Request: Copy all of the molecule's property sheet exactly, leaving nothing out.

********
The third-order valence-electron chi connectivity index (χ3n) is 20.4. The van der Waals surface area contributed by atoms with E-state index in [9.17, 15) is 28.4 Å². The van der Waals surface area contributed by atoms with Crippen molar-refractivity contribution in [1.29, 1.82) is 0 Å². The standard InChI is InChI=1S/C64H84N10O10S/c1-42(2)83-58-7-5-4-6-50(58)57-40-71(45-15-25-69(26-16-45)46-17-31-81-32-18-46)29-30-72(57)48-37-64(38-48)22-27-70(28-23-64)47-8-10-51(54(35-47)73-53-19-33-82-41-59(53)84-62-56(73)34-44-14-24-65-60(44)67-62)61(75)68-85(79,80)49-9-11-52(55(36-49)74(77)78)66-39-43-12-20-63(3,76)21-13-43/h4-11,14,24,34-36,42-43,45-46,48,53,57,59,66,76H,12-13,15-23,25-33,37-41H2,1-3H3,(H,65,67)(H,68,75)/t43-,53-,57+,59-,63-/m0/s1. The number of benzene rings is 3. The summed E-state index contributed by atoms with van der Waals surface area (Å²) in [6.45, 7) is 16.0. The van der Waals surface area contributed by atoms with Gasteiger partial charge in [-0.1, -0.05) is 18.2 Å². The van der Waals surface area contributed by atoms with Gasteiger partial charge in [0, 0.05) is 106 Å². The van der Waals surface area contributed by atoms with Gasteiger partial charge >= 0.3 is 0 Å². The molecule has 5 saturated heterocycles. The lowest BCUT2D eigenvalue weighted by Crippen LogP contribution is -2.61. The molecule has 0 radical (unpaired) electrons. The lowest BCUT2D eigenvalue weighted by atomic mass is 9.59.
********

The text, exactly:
The third-order valence-electron chi connectivity index (χ3n) is 20.4. The van der Waals surface area contributed by atoms with E-state index in [9.17, 15) is 28.4 Å². The van der Waals surface area contributed by atoms with Crippen molar-refractivity contribution in [1.29, 1.82) is 0 Å². The standard InChI is InChI=1S/C64H84N10O10S/c1-42(2)83-58-7-5-4-6-50(58)57-40-71(45-15-25-69(26-16-45)46-17-31-81-32-18-46)29-30-72(57)48-37-64(38-48)22-27-70(28-23-64)47-8-10-51(54(35-47)73-53-19-33-82-41-59(53)84-62-56(73)34-44-14-24-65-60(44)67-62)61(75)68-85(79,80)49-9-11-52(55(36-49)74(77)78)66-39-43-12-20-63(3,76)21-13-43/h4-11,14,24,34-36,42-43,45-46,48,53,57,59,66,76H,12-13,15-23,25-33,37-41H2,1-3H3,(H,65,67)(H,68,75)/t43-,53-,57+,59-,63-/m0/s1. The number of benzene rings is 3. The summed E-state index contributed by atoms with van der Waals surface area (Å²) in [6.45, 7) is 16.0. The van der Waals surface area contributed by atoms with Gasteiger partial charge in [-0.1, -0.05) is 18.2 Å². The van der Waals surface area contributed by atoms with Gasteiger partial charge in [0, 0.05) is 106 Å². The van der Waals surface area contributed by atoms with Gasteiger partial charge >= 0.3 is 0 Å². The molecule has 5 saturated heterocycles. The lowest BCUT2D eigenvalue weighted by Crippen LogP contribution is -2.61. The molecule has 0 radical (unpaired) electrons. The lowest BCUT2D eigenvalue weighted by atomic mass is 9.59.